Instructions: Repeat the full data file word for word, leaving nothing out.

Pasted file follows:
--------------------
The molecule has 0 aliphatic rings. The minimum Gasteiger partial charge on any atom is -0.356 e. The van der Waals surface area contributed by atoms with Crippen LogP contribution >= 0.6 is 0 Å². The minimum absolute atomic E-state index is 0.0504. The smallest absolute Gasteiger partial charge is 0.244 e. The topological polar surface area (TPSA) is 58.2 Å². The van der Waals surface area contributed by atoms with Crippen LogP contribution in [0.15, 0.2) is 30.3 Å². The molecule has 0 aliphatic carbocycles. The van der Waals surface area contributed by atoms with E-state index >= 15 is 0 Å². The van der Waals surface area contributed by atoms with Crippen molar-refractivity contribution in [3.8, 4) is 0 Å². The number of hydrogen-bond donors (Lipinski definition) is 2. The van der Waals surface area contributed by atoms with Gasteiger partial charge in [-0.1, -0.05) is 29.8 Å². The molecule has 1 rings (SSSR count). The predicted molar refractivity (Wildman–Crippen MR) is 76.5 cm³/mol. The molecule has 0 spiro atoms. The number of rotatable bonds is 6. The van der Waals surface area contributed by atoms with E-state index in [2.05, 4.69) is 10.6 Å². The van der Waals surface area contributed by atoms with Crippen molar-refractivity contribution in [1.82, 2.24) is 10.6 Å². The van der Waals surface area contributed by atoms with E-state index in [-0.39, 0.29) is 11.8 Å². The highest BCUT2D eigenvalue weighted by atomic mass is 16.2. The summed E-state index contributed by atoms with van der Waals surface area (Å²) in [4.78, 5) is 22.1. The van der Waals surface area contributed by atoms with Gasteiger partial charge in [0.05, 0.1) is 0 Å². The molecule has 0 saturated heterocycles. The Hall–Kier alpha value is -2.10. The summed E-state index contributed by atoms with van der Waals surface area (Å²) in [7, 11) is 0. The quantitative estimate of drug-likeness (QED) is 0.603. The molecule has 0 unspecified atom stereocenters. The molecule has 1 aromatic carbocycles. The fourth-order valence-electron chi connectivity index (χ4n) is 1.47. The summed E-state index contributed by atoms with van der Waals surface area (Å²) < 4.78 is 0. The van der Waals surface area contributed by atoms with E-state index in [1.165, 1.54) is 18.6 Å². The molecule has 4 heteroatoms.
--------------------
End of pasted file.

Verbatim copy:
The molecule has 0 aliphatic rings. The minimum Gasteiger partial charge on any atom is -0.356 e. The van der Waals surface area contributed by atoms with Crippen LogP contribution >= 0.6 is 0 Å². The minimum absolute atomic E-state index is 0.0504. The smallest absolute Gasteiger partial charge is 0.244 e. The topological polar surface area (TPSA) is 58.2 Å². The van der Waals surface area contributed by atoms with Crippen LogP contribution in [0.15, 0.2) is 30.3 Å². The molecule has 0 aliphatic carbocycles. The van der Waals surface area contributed by atoms with E-state index >= 15 is 0 Å². The van der Waals surface area contributed by atoms with Crippen molar-refractivity contribution in [3.8, 4) is 0 Å². The number of hydrogen-bond donors (Lipinski definition) is 2. The van der Waals surface area contributed by atoms with Gasteiger partial charge in [-0.1, -0.05) is 29.8 Å². The molecule has 1 rings (SSSR count). The predicted molar refractivity (Wildman–Crippen MR) is 76.5 cm³/mol. The molecule has 0 spiro atoms. The number of rotatable bonds is 6. The van der Waals surface area contributed by atoms with E-state index in [2.05, 4.69) is 10.6 Å². The van der Waals surface area contributed by atoms with Crippen molar-refractivity contribution in [1.82, 2.24) is 10.6 Å². The van der Waals surface area contributed by atoms with E-state index in [-0.39, 0.29) is 11.8 Å². The highest BCUT2D eigenvalue weighted by atomic mass is 16.2. The summed E-state index contributed by atoms with van der Waals surface area (Å²) in [4.78, 5) is 22.1. The van der Waals surface area contributed by atoms with Gasteiger partial charge in [0.05, 0.1) is 0 Å². The molecule has 0 saturated heterocycles. The Hall–Kier alpha value is -2.10. The summed E-state index contributed by atoms with van der Waals surface area (Å²) in [7, 11) is 0. The quantitative estimate of drug-likeness (QED) is 0.603. The molecule has 0 unspecified atom stereocenters. The molecule has 1 aromatic carbocycles. The fourth-order valence-electron chi connectivity index (χ4n) is 1.47. The summed E-state index contributed by atoms with van der Waals surface area (Å²) < 4.78 is 0. The van der Waals surface area contributed by atoms with E-state index in [1.165, 1.54) is 18.6 Å². The molecule has 4 heteroatoms.